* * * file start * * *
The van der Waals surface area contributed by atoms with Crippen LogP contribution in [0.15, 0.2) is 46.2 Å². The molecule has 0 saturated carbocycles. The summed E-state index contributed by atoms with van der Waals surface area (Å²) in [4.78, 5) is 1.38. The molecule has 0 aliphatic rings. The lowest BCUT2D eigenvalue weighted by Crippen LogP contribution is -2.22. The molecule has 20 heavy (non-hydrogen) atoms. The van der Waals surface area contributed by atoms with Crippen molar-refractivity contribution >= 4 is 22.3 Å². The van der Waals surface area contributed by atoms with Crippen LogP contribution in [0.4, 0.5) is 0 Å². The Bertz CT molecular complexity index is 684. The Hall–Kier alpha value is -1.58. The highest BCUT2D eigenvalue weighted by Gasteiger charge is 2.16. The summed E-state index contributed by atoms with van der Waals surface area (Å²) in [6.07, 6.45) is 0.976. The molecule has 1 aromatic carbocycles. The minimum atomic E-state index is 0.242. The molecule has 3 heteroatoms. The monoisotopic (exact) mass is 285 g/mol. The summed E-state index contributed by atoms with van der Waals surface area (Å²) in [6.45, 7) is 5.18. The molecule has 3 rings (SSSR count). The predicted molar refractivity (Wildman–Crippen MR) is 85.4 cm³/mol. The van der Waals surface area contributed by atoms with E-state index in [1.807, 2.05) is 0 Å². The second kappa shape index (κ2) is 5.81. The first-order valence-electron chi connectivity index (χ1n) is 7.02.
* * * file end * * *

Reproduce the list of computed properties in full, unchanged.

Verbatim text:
The van der Waals surface area contributed by atoms with Crippen LogP contribution in [0.15, 0.2) is 46.2 Å². The molecule has 0 saturated carbocycles. The summed E-state index contributed by atoms with van der Waals surface area (Å²) in [4.78, 5) is 1.38. The molecule has 0 aliphatic rings. The lowest BCUT2D eigenvalue weighted by Crippen LogP contribution is -2.22. The molecule has 20 heavy (non-hydrogen) atoms. The van der Waals surface area contributed by atoms with Crippen molar-refractivity contribution >= 4 is 22.3 Å². The van der Waals surface area contributed by atoms with Crippen LogP contribution in [0.4, 0.5) is 0 Å². The Bertz CT molecular complexity index is 684. The Hall–Kier alpha value is -1.58. The highest BCUT2D eigenvalue weighted by Gasteiger charge is 2.16. The summed E-state index contributed by atoms with van der Waals surface area (Å²) in [6.07, 6.45) is 0.976. The molecule has 1 aromatic carbocycles. The minimum atomic E-state index is 0.242. The molecule has 3 heteroatoms. The monoisotopic (exact) mass is 285 g/mol. The summed E-state index contributed by atoms with van der Waals surface area (Å²) in [6.45, 7) is 5.18. The molecule has 3 rings (SSSR count). The predicted molar refractivity (Wildman–Crippen MR) is 85.4 cm³/mol. The van der Waals surface area contributed by atoms with E-state index in [1.807, 2.05) is 0 Å². The second kappa shape index (κ2) is 5.81. The first-order valence-electron chi connectivity index (χ1n) is 7.02.